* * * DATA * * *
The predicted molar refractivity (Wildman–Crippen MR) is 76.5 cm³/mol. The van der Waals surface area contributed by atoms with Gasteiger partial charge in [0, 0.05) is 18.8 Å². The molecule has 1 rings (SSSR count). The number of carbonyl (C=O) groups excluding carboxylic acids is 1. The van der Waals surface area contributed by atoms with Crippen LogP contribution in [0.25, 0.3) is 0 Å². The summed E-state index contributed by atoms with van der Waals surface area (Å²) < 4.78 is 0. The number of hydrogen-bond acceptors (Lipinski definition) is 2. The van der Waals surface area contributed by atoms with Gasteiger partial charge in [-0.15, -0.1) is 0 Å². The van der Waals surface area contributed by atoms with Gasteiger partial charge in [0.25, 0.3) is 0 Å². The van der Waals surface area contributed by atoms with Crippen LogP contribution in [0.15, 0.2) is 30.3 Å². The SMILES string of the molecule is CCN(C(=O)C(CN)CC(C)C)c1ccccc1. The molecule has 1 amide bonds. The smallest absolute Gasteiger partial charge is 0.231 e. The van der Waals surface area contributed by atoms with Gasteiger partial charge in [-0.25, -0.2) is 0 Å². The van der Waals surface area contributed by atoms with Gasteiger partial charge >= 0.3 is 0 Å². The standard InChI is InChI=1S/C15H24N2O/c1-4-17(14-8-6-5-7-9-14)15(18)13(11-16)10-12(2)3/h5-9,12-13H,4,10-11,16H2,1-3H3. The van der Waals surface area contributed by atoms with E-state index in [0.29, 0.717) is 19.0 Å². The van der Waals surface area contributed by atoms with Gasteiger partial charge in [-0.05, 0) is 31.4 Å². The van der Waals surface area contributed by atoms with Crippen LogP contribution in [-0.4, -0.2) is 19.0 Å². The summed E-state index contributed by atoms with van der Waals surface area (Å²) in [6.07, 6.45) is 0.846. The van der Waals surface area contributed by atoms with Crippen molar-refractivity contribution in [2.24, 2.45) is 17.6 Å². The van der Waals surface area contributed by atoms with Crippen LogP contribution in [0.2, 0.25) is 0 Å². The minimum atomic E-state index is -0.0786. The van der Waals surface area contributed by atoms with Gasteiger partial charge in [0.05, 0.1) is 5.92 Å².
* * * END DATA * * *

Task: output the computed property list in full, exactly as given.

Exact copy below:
The predicted molar refractivity (Wildman–Crippen MR) is 76.5 cm³/mol. The van der Waals surface area contributed by atoms with Gasteiger partial charge in [0, 0.05) is 18.8 Å². The molecule has 1 rings (SSSR count). The number of carbonyl (C=O) groups excluding carboxylic acids is 1. The van der Waals surface area contributed by atoms with Crippen LogP contribution in [0.25, 0.3) is 0 Å². The summed E-state index contributed by atoms with van der Waals surface area (Å²) < 4.78 is 0. The number of hydrogen-bond acceptors (Lipinski definition) is 2. The van der Waals surface area contributed by atoms with Gasteiger partial charge in [-0.15, -0.1) is 0 Å². The van der Waals surface area contributed by atoms with Gasteiger partial charge in [0.25, 0.3) is 0 Å². The van der Waals surface area contributed by atoms with Crippen LogP contribution in [0.15, 0.2) is 30.3 Å². The SMILES string of the molecule is CCN(C(=O)C(CN)CC(C)C)c1ccccc1. The molecule has 1 amide bonds. The smallest absolute Gasteiger partial charge is 0.231 e. The van der Waals surface area contributed by atoms with Gasteiger partial charge in [-0.25, -0.2) is 0 Å². The van der Waals surface area contributed by atoms with Gasteiger partial charge >= 0.3 is 0 Å². The standard InChI is InChI=1S/C15H24N2O/c1-4-17(14-8-6-5-7-9-14)15(18)13(11-16)10-12(2)3/h5-9,12-13H,4,10-11,16H2,1-3H3. The van der Waals surface area contributed by atoms with E-state index in [0.29, 0.717) is 19.0 Å². The van der Waals surface area contributed by atoms with Gasteiger partial charge in [-0.05, 0) is 31.4 Å². The van der Waals surface area contributed by atoms with Crippen LogP contribution in [-0.4, -0.2) is 19.0 Å². The summed E-state index contributed by atoms with van der Waals surface area (Å²) in [6.07, 6.45) is 0.846. The van der Waals surface area contributed by atoms with Crippen molar-refractivity contribution in [2.24, 2.45) is 17.6 Å². The van der Waals surface area contributed by atoms with Crippen LogP contribution in [0.2, 0.25) is 0 Å². The minimum atomic E-state index is -0.0786. The van der Waals surface area contributed by atoms with Gasteiger partial charge in [0.05, 0.1) is 5.92 Å².